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Discover more about the EPSRC Centres for Doctoral Training at the University
of Leeds


EPSRC Centre for Doctoral Training in Fluid Dynamics

Composite approach to modelling of extreme hydraulic flows

Lead Academic Supervisor

Duncan Borman (School of Civil Engineering)

Lead Industrial Supervisor

John Chesterton, Mott MacDonald


Andy Sleigh (School of Civil Engineering), Alan Burns (School of Chemical and Process Engineering) and Rob Thomas (School of Earth and Environment)


Geophysical Flows


The design of hydraulic infrastructure such as reservoir spillways, weirs and other critical structures is an area of significant importance from a safety and cost perspective. There is a large programme of work to upgrade existing infrastructure to ensure they are resilient in the face of changing climate and extreme weather events. Physical models have been used for many years as the prime approach to predict flow behaviour at full-scale, however in recent times CFD free-surface models have been used and present strong potential to become a robust tool to aid in the design of these complex hydraulic structures. To date CFD models have only been validated in limited number of geometries and flow conditions, and there is a need to demonstrate the reliability and applicability of such models. Industry require validation cases as exemplars to build an evidence base for their applicability (and limitations) for different application. Areas of significant challenge to existing computational models include: reliably including the effects of air entrainment (that can significantly impact water depths and wall pressures); along with uncertainty around appropriate and efficient ways to consider turbulence in these large transient simulations -such that there is the ability to predict key parameters (depths, velocities, wave profiles) within required tolerances.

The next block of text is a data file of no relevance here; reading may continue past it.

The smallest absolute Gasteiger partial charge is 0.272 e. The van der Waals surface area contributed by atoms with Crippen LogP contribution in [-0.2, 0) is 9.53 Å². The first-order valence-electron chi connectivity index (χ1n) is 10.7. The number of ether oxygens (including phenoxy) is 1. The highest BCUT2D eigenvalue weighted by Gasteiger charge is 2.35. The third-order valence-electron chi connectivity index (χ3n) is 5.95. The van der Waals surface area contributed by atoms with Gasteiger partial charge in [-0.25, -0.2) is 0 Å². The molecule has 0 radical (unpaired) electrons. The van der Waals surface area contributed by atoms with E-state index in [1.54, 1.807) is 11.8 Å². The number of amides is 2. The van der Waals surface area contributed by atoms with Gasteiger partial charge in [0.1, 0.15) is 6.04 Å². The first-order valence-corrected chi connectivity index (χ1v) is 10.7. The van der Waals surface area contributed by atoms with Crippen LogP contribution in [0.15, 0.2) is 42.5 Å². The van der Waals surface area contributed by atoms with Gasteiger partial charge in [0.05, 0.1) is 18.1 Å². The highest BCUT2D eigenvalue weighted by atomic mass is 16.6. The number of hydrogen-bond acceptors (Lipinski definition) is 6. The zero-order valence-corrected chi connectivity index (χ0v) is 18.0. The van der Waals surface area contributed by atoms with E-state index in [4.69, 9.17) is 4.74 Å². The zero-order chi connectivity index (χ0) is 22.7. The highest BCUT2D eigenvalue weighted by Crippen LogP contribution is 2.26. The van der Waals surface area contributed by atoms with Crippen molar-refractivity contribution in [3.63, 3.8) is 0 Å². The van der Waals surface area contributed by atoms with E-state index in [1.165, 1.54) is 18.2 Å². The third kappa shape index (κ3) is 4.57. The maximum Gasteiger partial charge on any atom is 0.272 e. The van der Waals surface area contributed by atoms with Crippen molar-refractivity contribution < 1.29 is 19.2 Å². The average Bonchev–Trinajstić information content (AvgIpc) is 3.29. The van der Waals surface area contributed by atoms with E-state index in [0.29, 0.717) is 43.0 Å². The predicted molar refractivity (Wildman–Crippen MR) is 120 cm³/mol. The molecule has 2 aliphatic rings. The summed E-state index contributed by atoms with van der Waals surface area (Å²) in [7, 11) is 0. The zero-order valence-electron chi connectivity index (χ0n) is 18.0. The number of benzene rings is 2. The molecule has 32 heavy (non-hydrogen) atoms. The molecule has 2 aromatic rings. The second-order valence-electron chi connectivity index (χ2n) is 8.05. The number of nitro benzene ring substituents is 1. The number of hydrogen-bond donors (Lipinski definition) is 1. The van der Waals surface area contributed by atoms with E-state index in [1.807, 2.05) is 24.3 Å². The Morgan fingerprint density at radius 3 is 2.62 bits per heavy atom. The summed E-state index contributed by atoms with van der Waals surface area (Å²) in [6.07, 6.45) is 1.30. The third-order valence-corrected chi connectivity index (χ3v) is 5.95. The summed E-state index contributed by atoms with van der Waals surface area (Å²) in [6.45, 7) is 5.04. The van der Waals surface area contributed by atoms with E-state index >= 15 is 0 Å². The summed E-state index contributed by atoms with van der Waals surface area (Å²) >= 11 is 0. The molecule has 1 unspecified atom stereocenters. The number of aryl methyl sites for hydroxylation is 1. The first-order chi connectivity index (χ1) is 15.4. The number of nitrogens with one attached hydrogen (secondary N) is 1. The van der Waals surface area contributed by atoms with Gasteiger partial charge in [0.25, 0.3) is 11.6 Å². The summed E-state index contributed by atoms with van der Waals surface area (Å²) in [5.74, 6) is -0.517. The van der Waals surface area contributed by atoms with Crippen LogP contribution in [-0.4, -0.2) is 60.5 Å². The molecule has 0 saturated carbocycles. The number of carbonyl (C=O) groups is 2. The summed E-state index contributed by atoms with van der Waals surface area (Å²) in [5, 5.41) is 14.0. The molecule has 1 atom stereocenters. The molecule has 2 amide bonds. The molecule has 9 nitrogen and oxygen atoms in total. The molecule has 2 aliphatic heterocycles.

For the design of a physical model there is the need to establish similarity between the model and the prototype. A physical model is identical to the prototype if geometric, kinematic and dynamic similitudes between prototype and model are accomplished (mechanical similarity). This is not possible to achieve with a scaled physical hydraulic model, and hence the most relevant force ratio is selected and matched in the prototype and model. In hydraulic free surface flows, gravity effects are highly relevant and hence the Froude number similarity is chosen. This leads to scale effects due to other force ratios potentially having discrepancies between model and prototype. This results in turbulence effects and air entrainment in the physical model being under-predicted.  Recent work at Leeds has demonstrated that using physical models alongside CFD (a form of Composite modelling) can allow the uncertainties in the physical model to be quantified through use of CFD models at both physical and prototype scale.
This PhD work will look to understand how the composite approach can be developed, ensuring that there is improved understanding of predictive capability of the numerical models and extending/updating the models as required to appropriately consider the key physics (e.g. air entrainment etc.)